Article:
WASHINGTON, D.C., – The commerce department issued a one-week delay in an order that required U.S. app stores to remove the TikTok and WeChat apps from their stores on September 20.
The popular social media apps were been banned in the United States over security fears. The order also banned financial transaction using the app. TikTok allows users to make and share short videos.
Department of Commerce Secretary Wilbur Ross said, “At the President’s direction, we have taken significant action to combat China’s malicious collection of American citizens’ personal data, while promoting our national values, democratic rules-based norms, and aggressive enforcement of U.S. laws and regulations.”
Secretary Ross said both apps collect a tremendous about of information from users, including:
- network activity
- location data
- browsing history
- search history
“Each is an active participant in China’s civil-military fusion and is subject to mandatory cooperation with the intelligence services of the CCP. This combination results in the use of WeChat and TikTok creating unacceptable risks to our national security.”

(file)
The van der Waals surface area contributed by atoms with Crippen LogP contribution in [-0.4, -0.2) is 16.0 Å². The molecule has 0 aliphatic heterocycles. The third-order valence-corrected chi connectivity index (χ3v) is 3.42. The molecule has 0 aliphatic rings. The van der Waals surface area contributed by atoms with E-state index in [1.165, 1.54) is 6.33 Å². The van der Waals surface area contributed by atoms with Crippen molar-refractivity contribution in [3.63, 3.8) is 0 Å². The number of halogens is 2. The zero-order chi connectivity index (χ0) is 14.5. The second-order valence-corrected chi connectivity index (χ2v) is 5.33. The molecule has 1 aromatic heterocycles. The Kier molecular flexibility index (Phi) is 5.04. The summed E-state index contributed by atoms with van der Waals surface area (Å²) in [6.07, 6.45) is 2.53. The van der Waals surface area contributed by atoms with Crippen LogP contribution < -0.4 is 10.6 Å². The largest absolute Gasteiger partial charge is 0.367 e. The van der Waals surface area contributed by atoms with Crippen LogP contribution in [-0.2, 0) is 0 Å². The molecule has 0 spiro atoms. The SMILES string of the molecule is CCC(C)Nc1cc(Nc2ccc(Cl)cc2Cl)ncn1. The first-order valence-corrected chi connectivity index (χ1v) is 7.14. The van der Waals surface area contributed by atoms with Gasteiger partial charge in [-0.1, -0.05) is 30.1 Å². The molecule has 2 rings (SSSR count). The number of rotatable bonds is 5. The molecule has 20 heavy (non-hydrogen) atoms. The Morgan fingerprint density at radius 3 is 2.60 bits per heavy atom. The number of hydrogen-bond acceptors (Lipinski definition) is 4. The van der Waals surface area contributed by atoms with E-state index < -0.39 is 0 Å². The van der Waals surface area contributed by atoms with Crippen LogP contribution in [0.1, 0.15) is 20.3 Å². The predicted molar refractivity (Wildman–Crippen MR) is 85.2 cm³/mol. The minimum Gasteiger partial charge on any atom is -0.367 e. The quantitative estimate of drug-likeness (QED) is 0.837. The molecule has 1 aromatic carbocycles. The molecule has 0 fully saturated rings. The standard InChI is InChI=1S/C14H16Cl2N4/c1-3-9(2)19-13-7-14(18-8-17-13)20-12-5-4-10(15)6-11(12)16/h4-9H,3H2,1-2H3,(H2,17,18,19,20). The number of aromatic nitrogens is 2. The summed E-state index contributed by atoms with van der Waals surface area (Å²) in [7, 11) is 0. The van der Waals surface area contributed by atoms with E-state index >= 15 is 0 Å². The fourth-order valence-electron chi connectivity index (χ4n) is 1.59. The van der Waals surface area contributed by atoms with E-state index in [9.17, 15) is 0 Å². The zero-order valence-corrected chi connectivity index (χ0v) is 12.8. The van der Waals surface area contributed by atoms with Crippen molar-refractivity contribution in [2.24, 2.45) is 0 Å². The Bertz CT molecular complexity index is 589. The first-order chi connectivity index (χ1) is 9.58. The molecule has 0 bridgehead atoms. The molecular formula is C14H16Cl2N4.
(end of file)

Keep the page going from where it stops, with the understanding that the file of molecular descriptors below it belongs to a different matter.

However just a day after the announcement, the ban was delayed. “In light of recent positive developments, Secretary of Commerce Wilbur Ross, at the direction of President Trump, will delay the prohibition of identified transactions pursuant to Executive Order 13942, related to the TikTok mobile application that would have been effective on Sunday, September 20, 2020, until September 27, 2020 at 11:59 p.m.”
The positive development is believed to be an offer from U.S. tech giant Oracle to purchase the company.
The apps will disappear from app store. Sending money or processing payments using the apps will now be illegal. The apps won’t vanish from phones immediately but support and updates will cease.
TikTok is incredibly popular among younger social media users with an estimated half a billion users around the world.
The app’s creators issued a statement back in August about the ban, “For nearly a year, we have sought to engage with the US government in good faith to provide a constructive solution to the concerns that have been expressed. What we encountered instead was that the Administration paid no attention to facts, dictated terms of an agreement without going through standard legal processes, and tried to insert itself into negotiations between private businesses.”